The recently released Final Report of the National Inquiry into Missing and Murdered Indigenous Women and Girls identifies 231 Calls to Justice, including several recommendations related to human trafficking and sexual exploitation. Specifically recommended in the Calls for Transportation Service Providers and the Hospitality Industry and the Calls for Social Workers and Those Implicated in Child Welfare, the Report calls for “intensive and ongoing training” in “sexual exploitation and trafficking training to recognize the signs and develop specialized responses” so individuals are equipped to identify the signs of exploitation and trafficking and are able to report and respond appropriately. The Chief Commissioner of the Inquiry, Marion Buller, describes human trafficking as “big business” and a brutal reality that Canada needs to wake up to.

Although these Calls are directed towards professionals in these particular sectors, we believe it to be crucial for all Canadians to be familiar with the signs of exploitation and what resources are available for victims, so that we can work diligently together as a country to put an end to exploitation. Every Canadian is uniquely positioned in their career, volunteer positions, and neighborhood to make a difference in their community.

We champion the growing awareness and conversation happening in Canadian communities about the prevalence of trafficking and sexual exploitation, and are grateful for the needed media attention being given to the issue.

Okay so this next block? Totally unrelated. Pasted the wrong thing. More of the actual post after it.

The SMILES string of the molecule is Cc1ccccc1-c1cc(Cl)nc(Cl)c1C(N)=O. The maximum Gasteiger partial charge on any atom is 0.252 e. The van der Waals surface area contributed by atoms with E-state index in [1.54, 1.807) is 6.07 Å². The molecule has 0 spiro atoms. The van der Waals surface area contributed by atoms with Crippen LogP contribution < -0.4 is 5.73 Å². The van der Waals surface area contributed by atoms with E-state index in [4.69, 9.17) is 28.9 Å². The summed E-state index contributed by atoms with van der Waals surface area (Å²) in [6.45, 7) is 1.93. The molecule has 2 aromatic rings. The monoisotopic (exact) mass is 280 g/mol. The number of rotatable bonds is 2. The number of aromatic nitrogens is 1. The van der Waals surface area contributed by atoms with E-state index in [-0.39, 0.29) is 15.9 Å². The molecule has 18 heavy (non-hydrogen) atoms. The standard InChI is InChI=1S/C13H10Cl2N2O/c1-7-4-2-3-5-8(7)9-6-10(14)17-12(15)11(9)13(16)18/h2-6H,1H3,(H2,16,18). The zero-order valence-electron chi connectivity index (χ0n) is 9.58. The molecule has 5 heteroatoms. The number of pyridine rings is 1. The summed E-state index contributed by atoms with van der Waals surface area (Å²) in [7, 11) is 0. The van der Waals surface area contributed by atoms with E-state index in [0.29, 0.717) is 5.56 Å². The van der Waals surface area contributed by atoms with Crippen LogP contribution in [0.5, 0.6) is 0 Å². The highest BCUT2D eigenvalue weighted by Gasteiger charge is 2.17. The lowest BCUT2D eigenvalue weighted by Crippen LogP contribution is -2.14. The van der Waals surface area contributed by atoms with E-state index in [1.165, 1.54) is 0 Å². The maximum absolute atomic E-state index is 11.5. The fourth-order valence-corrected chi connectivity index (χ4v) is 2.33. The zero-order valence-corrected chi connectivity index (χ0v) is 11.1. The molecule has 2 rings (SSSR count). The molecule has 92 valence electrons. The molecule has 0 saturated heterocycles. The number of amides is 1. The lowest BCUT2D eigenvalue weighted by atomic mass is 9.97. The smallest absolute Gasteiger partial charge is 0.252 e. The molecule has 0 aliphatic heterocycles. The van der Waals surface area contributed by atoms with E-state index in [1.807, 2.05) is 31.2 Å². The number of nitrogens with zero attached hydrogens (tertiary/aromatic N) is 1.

HRC has resources available to identify some of the potential signs of someone who may be experiencing sexual exploitation, as well as the potential signs of someone who may be exploiting or trafficking others.

Someone who is being sexually exploited may:

  • show fear and avoidance of law enforcement
  • not have control or access to their finances, personal ID, or privacy in their social media
  • show signs of a controlling or abusive relationship (often accompanied, marks of physical harm, or fear of their “partner”)
  • become increasingly socially isolated, often with unusual sleeping patterns & erratic schedule
  • further potential signs can be found here

If you notice these signs, especially in combination, in someone within your community- it’s important to know and be familiar with the resources available to support someone experiencing sexual exploitation or trafficking. We’ve found it helpful to save the following resources in an easily accessible location, like a Note on your cell phone.


The Chrysalis Network has a National Toll-Free Counselling Line available for sex workers, including those experiencing exploitation and trafficking. They also offer Project Lifeline, a “safe buddy system for sex workers operating in isolation”. Their website has further resources available, and their Hotline is 1-866-528-7109.

The Canadian Human Trafficking Hotline has been recently launched and offers crisis support to being trafficked (including referrals to local social service providers and law enforcement as requested), tip reporting for concerned members of the public, as well as general information and tools to equip communities in their response to trafficking. The CHT Hotline is 1-833-900-1010.

Lilies of Liberty hosts a local Saskatoon 24/7 Hotline for those in the sex industry and offers In-person and/or texting contact, practical life support, friendship & emotional support, local connection with needed services, and an opportunity for life transition if desired. Lilies of Liberty can be reached (toll-free) at 1-833-283-SAFE (7233).

Over the next few weeks, follow our social media as we highlight potential indicators of trafficking. By committing to grow in awareness of the signs of exploitation and trafficking and the various resources available, you are helping to change the story.